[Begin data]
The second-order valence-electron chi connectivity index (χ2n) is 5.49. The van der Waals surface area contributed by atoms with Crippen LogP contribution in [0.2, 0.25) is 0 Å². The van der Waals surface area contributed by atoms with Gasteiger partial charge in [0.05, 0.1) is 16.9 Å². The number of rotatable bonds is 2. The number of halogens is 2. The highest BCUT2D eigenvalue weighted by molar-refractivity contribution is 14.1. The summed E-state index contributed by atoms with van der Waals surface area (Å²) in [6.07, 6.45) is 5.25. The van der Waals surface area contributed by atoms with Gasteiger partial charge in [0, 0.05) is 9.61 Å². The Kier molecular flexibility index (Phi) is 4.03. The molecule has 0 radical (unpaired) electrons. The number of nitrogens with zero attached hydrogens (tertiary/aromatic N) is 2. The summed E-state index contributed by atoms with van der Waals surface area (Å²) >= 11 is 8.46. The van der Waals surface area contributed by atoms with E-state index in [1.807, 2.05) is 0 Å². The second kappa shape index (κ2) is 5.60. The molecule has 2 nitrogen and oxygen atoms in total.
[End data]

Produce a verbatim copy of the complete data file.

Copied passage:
The second-order valence-electron chi connectivity index (χ2n) is 5.49. The van der Waals surface area contributed by atoms with Crippen LogP contribution in [0.2, 0.25) is 0 Å². The van der Waals surface area contributed by atoms with Gasteiger partial charge in [0.05, 0.1) is 16.9 Å². The number of rotatable bonds is 2. The number of halogens is 2. The highest BCUT2D eigenvalue weighted by molar-refractivity contribution is 14.1. The summed E-state index contributed by atoms with van der Waals surface area (Å²) in [6.07, 6.45) is 5.25. The van der Waals surface area contributed by atoms with Gasteiger partial charge in [0, 0.05) is 9.61 Å². The Kier molecular flexibility index (Phi) is 4.03. The molecule has 0 radical (unpaired) electrons. The number of nitrogens with zero attached hydrogens (tertiary/aromatic N) is 2. The summed E-state index contributed by atoms with van der Waals surface area (Å²) >= 11 is 8.46. The van der Waals surface area contributed by atoms with E-state index in [1.807, 2.05) is 0 Å². The second kappa shape index (κ2) is 5.60. The molecule has 2 nitrogen and oxygen atoms in total.